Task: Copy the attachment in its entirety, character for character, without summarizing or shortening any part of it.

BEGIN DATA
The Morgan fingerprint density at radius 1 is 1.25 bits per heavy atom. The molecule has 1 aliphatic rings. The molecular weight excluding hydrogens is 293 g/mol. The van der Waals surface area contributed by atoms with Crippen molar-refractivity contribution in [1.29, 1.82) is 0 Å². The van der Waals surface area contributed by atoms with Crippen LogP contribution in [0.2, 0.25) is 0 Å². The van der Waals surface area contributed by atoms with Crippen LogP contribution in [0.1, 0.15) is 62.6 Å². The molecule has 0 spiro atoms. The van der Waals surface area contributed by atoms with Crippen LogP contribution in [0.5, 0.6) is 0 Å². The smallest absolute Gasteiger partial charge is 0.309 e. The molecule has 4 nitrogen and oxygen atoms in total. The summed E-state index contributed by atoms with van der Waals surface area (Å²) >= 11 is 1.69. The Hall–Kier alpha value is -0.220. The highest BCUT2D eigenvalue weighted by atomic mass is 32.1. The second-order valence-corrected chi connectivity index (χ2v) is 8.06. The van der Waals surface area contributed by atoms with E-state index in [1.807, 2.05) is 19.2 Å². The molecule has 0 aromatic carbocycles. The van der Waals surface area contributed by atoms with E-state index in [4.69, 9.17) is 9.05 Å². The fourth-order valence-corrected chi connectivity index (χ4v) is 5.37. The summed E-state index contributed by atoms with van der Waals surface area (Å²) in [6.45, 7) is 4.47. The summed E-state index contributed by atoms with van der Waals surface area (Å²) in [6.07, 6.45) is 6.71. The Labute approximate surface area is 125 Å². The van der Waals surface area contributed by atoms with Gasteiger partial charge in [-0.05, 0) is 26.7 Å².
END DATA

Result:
The Morgan fingerprint density at radius 1 is 1.25 bits per heavy atom. The molecule has 1 aliphatic rings. The molecular weight excluding hydrogens is 293 g/mol. The van der Waals surface area contributed by atoms with Crippen molar-refractivity contribution in [1.29, 1.82) is 0 Å². The van der Waals surface area contributed by atoms with Crippen LogP contribution in [0.2, 0.25) is 0 Å². The van der Waals surface area contributed by atoms with Crippen LogP contribution in [0.1, 0.15) is 62.6 Å². The molecule has 0 spiro atoms. The van der Waals surface area contributed by atoms with Crippen LogP contribution in [0.5, 0.6) is 0 Å². The smallest absolute Gasteiger partial charge is 0.309 e. The molecule has 4 nitrogen and oxygen atoms in total. The summed E-state index contributed by atoms with van der Waals surface area (Å²) >= 11 is 1.69. The Hall–Kier alpha value is -0.220. The highest BCUT2D eigenvalue weighted by atomic mass is 32.1. The second-order valence-corrected chi connectivity index (χ2v) is 8.06. The van der Waals surface area contributed by atoms with E-state index in [1.807, 2.05) is 19.2 Å². The molecule has 0 aromatic carbocycles. The van der Waals surface area contributed by atoms with E-state index in [4.69, 9.17) is 9.05 Å². The fourth-order valence-corrected chi connectivity index (χ4v) is 5.37. The summed E-state index contributed by atoms with van der Waals surface area (Å²) in [6.45, 7) is 4.47. The summed E-state index contributed by atoms with van der Waals surface area (Å²) in [6.07, 6.45) is 6.71. The Labute approximate surface area is 125 Å². The van der Waals surface area contributed by atoms with Gasteiger partial charge in [-0.05, 0) is 26.7 Å².